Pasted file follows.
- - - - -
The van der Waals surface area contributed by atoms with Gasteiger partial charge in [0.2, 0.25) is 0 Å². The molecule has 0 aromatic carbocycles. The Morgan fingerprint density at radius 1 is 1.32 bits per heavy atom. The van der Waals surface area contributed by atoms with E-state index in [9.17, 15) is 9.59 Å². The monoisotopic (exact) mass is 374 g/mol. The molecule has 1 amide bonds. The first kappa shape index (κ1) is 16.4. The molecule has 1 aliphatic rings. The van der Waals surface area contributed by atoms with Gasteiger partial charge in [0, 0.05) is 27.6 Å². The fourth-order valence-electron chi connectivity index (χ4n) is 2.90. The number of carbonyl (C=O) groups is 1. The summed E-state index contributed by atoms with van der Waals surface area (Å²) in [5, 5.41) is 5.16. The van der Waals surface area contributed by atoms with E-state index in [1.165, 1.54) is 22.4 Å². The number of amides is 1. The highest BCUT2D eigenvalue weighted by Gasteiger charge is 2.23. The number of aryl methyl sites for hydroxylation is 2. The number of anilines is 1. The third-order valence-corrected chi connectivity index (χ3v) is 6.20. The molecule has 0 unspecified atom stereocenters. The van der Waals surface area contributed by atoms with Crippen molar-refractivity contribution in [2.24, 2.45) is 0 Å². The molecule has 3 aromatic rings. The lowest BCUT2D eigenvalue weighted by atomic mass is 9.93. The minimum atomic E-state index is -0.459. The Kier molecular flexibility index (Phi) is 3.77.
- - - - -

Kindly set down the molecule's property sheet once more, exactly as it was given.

The van der Waals surface area contributed by atoms with Gasteiger partial charge in [0.2, 0.25) is 0 Å². The molecule has 0 aromatic carbocycles. The Morgan fingerprint density at radius 1 is 1.32 bits per heavy atom. The van der Waals surface area contributed by atoms with E-state index in [9.17, 15) is 9.59 Å². The monoisotopic (exact) mass is 374 g/mol. The molecule has 1 amide bonds. The first kappa shape index (κ1) is 16.4. The molecule has 1 aliphatic rings. The van der Waals surface area contributed by atoms with Gasteiger partial charge in [0, 0.05) is 27.6 Å². The fourth-order valence-electron chi connectivity index (χ4n) is 2.90. The number of carbonyl (C=O) groups is 1. The summed E-state index contributed by atoms with van der Waals surface area (Å²) in [5, 5.41) is 5.16. The van der Waals surface area contributed by atoms with E-state index in [1.165, 1.54) is 22.4 Å². The number of amides is 1. The highest BCUT2D eigenvalue weighted by Gasteiger charge is 2.23. The number of aryl methyl sites for hydroxylation is 2. The number of anilines is 1. The third-order valence-corrected chi connectivity index (χ3v) is 6.20. The molecule has 0 unspecified atom stereocenters. The van der Waals surface area contributed by atoms with Crippen molar-refractivity contribution in [2.24, 2.45) is 0 Å². The molecule has 3 aromatic rings. The lowest BCUT2D eigenvalue weighted by atomic mass is 9.93. The minimum atomic E-state index is -0.459. The Kier molecular flexibility index (Phi) is 3.77.